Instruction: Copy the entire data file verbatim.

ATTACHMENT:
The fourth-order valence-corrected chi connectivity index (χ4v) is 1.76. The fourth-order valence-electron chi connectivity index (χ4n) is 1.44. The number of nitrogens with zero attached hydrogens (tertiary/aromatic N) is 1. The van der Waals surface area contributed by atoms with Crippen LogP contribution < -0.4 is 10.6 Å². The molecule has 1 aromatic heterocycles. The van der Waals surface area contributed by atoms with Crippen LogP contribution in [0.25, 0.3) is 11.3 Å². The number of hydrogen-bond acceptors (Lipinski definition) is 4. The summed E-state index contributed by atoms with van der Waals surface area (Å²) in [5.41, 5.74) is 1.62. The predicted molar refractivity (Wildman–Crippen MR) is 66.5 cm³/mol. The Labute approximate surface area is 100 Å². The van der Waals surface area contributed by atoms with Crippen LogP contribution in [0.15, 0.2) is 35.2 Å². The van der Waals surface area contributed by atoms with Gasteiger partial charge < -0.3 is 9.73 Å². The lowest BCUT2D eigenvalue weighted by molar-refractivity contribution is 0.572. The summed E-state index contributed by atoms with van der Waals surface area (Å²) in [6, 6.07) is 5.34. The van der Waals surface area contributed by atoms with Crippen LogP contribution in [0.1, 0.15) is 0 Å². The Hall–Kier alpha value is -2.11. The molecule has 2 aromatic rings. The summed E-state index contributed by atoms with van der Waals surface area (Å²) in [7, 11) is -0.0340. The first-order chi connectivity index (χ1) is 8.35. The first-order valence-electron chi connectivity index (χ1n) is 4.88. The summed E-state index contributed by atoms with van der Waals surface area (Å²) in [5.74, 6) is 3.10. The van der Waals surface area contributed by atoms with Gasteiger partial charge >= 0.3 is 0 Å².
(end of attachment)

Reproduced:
The fourth-order valence-corrected chi connectivity index (χ4v) is 1.76. The fourth-order valence-electron chi connectivity index (χ4n) is 1.44. The number of nitrogens with zero attached hydrogens (tertiary/aromatic N) is 1. The van der Waals surface area contributed by atoms with Crippen LogP contribution < -0.4 is 10.6 Å². The molecule has 1 aromatic heterocycles. The van der Waals surface area contributed by atoms with Crippen LogP contribution in [0.25, 0.3) is 11.3 Å². The number of hydrogen-bond acceptors (Lipinski definition) is 4. The summed E-state index contributed by atoms with van der Waals surface area (Å²) in [5.41, 5.74) is 1.62. The predicted molar refractivity (Wildman–Crippen MR) is 66.5 cm³/mol. The Labute approximate surface area is 100 Å². The van der Waals surface area contributed by atoms with Crippen LogP contribution in [0.15, 0.2) is 35.2 Å². The van der Waals surface area contributed by atoms with Gasteiger partial charge < -0.3 is 9.73 Å². The lowest BCUT2D eigenvalue weighted by molar-refractivity contribution is 0.572. The summed E-state index contributed by atoms with van der Waals surface area (Å²) in [6, 6.07) is 5.34. The van der Waals surface area contributed by atoms with Crippen LogP contribution in [0.1, 0.15) is 0 Å². The Hall–Kier alpha value is -2.11. The molecule has 2 aromatic rings. The summed E-state index contributed by atoms with van der Waals surface area (Å²) in [7, 11) is -0.0340. The first-order chi connectivity index (χ1) is 8.35. The first-order valence-electron chi connectivity index (χ1n) is 4.88. The summed E-state index contributed by atoms with van der Waals surface area (Å²) in [5.74, 6) is 3.10. The van der Waals surface area contributed by atoms with Gasteiger partial charge >= 0.3 is 0 Å².